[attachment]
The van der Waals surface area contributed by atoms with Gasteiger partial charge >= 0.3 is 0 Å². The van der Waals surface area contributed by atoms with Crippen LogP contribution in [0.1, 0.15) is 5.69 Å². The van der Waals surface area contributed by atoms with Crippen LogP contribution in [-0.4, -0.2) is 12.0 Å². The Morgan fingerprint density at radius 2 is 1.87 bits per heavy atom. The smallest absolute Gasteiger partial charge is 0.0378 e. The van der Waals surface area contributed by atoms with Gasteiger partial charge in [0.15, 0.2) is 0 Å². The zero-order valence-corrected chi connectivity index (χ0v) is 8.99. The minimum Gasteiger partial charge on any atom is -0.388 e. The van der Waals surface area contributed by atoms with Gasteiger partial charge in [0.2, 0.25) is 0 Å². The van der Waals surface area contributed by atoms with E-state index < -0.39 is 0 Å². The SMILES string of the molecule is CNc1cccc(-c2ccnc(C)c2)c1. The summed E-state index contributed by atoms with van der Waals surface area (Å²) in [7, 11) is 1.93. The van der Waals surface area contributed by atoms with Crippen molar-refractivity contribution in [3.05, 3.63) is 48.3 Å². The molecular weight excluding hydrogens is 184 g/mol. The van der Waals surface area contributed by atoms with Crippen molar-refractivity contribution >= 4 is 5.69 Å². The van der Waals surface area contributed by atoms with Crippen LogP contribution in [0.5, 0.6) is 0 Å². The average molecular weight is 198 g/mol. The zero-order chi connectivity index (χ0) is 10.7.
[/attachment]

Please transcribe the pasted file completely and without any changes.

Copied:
The van der Waals surface area contributed by atoms with Gasteiger partial charge >= 0.3 is 0 Å². The van der Waals surface area contributed by atoms with Crippen LogP contribution in [0.1, 0.15) is 5.69 Å². The van der Waals surface area contributed by atoms with Crippen LogP contribution in [-0.4, -0.2) is 12.0 Å². The Morgan fingerprint density at radius 2 is 1.87 bits per heavy atom. The smallest absolute Gasteiger partial charge is 0.0378 e. The van der Waals surface area contributed by atoms with Gasteiger partial charge in [0.15, 0.2) is 0 Å². The zero-order valence-corrected chi connectivity index (χ0v) is 8.99. The minimum Gasteiger partial charge on any atom is -0.388 e. The van der Waals surface area contributed by atoms with Gasteiger partial charge in [0.2, 0.25) is 0 Å². The van der Waals surface area contributed by atoms with E-state index < -0.39 is 0 Å². The SMILES string of the molecule is CNc1cccc(-c2ccnc(C)c2)c1. The summed E-state index contributed by atoms with van der Waals surface area (Å²) in [7, 11) is 1.93. The van der Waals surface area contributed by atoms with Crippen molar-refractivity contribution in [3.05, 3.63) is 48.3 Å². The molecular weight excluding hydrogens is 184 g/mol. The van der Waals surface area contributed by atoms with Crippen molar-refractivity contribution >= 4 is 5.69 Å². The van der Waals surface area contributed by atoms with Crippen LogP contribution in [0.5, 0.6) is 0 Å². The average molecular weight is 198 g/mol. The zero-order chi connectivity index (χ0) is 10.7.